Home / Region + Country Categories  / Americas & Caribbean  / South America  / Brazil  / BRAZIL: 9 new wells to bring clean water to Indigenous villages

BRAZIL: 9 new wells to bring clean water to Indigenous villages

Salesian Ambulant Missionary Assistance project drills 9 artesian wells in Xavante Indigenous villages


(MissionNewswire) The Salesian Province of Brazil-Campo Grande’s Ambulant Missionary Assistance (AMA) project has begun drilling nine artesian wells in the Indigenous villages of Sangradouro and at the São José Indigenous State School. The wells will be between 131 and 197 feet (40 and 60 meters) deep, depending on the depth of the water table, and will serve about 60 people in each village.

The AMA working group, led by Salesian Brother Alois Würstle, is utilizing trucks equipped with drilling machines capable of digging earth and rocks. The Xavante villages in the region are generally built on the banks of small streams, but during periods of drought the water becomes very muddy. In some severe cases, water is completely lacking.

UN-Water estimates that worldwide 2.2 billion people are living without access to safe water. One in four primary schools has no drinking water service, with students using unprotected water sources or going thirsty. In addition, UN-Water notes that more than 700 children under 5 years of age die every day from diarrheal disease linked to unsafe water and poor sanitation.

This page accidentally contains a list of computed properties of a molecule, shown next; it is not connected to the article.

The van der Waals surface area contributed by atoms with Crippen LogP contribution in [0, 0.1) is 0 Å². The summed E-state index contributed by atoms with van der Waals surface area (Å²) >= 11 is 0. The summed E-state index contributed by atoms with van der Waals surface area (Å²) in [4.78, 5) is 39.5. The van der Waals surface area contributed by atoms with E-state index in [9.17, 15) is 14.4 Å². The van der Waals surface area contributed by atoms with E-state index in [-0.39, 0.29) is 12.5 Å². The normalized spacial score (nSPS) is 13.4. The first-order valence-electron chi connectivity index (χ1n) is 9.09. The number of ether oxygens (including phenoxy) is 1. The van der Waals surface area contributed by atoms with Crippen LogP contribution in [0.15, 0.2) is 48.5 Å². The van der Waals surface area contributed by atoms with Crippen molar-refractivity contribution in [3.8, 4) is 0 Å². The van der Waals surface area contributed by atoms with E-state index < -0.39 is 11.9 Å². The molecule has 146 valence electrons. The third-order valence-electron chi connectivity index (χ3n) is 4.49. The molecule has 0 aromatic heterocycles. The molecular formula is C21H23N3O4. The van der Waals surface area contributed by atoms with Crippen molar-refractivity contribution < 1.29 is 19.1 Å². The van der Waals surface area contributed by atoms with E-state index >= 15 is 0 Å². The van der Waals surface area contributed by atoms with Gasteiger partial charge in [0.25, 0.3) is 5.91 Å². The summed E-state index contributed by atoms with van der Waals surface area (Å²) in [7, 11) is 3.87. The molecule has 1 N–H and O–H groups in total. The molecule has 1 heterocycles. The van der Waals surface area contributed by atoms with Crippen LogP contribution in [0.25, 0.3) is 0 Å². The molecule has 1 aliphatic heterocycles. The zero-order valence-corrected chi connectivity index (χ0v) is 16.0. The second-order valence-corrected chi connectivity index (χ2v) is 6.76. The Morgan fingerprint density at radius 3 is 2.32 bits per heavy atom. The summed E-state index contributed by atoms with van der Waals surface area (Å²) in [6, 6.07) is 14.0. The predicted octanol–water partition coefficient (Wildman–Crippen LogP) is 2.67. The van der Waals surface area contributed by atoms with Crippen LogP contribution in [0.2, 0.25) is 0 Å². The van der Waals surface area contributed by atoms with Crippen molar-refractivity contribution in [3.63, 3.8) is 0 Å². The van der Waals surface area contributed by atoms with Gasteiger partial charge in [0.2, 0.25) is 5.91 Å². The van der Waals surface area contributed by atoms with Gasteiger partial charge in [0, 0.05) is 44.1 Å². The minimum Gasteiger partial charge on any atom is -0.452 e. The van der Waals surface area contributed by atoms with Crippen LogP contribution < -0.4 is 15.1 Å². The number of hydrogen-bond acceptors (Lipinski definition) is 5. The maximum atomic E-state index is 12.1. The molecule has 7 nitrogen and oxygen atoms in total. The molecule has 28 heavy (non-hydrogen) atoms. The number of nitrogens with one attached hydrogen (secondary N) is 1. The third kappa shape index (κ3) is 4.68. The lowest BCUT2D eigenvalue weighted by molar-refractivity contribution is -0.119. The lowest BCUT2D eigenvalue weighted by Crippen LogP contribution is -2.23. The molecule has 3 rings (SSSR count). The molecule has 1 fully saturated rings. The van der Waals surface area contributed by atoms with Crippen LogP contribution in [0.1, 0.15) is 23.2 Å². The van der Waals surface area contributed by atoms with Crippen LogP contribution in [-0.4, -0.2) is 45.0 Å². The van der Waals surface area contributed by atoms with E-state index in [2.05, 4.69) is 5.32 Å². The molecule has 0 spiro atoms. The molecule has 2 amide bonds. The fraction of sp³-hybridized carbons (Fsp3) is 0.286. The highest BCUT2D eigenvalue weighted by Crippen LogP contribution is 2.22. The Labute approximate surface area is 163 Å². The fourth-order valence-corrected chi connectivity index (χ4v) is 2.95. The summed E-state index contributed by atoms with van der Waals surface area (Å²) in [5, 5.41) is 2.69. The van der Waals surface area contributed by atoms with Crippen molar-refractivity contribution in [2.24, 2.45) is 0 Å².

“Salesian missionaries in Brazil and around the globe are working to improve water access, which brings a sense of dignity to children and their families and ensures they have access to proper hygiene and safe drinking water. This also reduces the number of waterborne illnesses that affect these villages,” said Father Gus Baek, director of Salesian Missions, the U.S. development arm of the Salesians of Don Bosco.

Brazil has one of the strongest economies in Latin America and is an important agricultural and industrial power in the region. Just over 15 percent of Brazilians live in poverty, with the majority living in the rural northeast of the country, according to the World Bank. While Brazil is making positive changes, there are still large gaps between the poor and the rich, and issues of income inequality and social exclusion remain at the root of poverty.

Inequalities also exist in access to education and educational efficiency. These inequalities are greatest for children and youth who are poor, live in rural areas or who have an incomplete compulsory education. Salesian missionaries working with poor youth and their families in Brazil develop programs and provide youth opportunities for furthering their education and skills.



ANS Photo (usage permissions and guidelines must be requested from ANS)

ANS – Brazil – The “Itinerant Missionary Assistance” project digs new water wells in the indigenous villages of Sangradouro

Salesian Missions – Brazil

World Bank – Brazil

author avatar